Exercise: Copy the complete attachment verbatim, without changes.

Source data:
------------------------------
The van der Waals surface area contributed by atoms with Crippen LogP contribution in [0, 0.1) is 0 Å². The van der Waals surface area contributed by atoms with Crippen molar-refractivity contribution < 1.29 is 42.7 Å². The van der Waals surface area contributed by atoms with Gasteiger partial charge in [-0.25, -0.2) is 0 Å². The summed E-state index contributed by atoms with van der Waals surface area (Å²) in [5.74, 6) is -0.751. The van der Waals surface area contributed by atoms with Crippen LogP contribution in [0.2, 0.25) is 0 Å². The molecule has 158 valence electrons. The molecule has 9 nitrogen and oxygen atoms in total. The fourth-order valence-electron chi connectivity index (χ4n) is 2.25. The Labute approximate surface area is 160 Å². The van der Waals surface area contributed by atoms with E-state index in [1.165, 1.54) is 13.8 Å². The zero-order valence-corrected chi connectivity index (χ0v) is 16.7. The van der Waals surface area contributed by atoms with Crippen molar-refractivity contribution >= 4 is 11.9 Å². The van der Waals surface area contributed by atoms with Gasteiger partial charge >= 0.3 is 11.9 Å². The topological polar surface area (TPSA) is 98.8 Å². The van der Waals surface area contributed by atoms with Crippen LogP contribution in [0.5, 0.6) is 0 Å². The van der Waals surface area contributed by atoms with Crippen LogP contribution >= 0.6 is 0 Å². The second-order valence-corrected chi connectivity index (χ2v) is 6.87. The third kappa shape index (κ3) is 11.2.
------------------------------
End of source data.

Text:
The van der Waals surface area contributed by atoms with Crippen LogP contribution in [0, 0.1) is 0 Å². The van der Waals surface area contributed by atoms with Crippen molar-refractivity contribution < 1.29 is 42.7 Å². The van der Waals surface area contributed by atoms with Gasteiger partial charge in [-0.25, -0.2) is 0 Å². The summed E-state index contributed by atoms with van der Waals surface area (Å²) in [5.74, 6) is -0.751. The van der Waals surface area contributed by atoms with Crippen LogP contribution in [0.2, 0.25) is 0 Å². The molecule has 158 valence electrons. The molecule has 9 nitrogen and oxygen atoms in total. The fourth-order valence-electron chi connectivity index (χ4n) is 2.25. The Labute approximate surface area is 160 Å². The van der Waals surface area contributed by atoms with E-state index in [1.165, 1.54) is 13.8 Å². The zero-order valence-corrected chi connectivity index (χ0v) is 16.7. The van der Waals surface area contributed by atoms with Crippen molar-refractivity contribution >= 4 is 11.9 Å². The van der Waals surface area contributed by atoms with Gasteiger partial charge >= 0.3 is 11.9 Å². The topological polar surface area (TPSA) is 98.8 Å². The van der Waals surface area contributed by atoms with Crippen LogP contribution in [0.5, 0.6) is 0 Å². The van der Waals surface area contributed by atoms with Crippen LogP contribution >= 0.6 is 0 Å². The second-order valence-corrected chi connectivity index (χ2v) is 6.87. The third kappa shape index (κ3) is 11.2.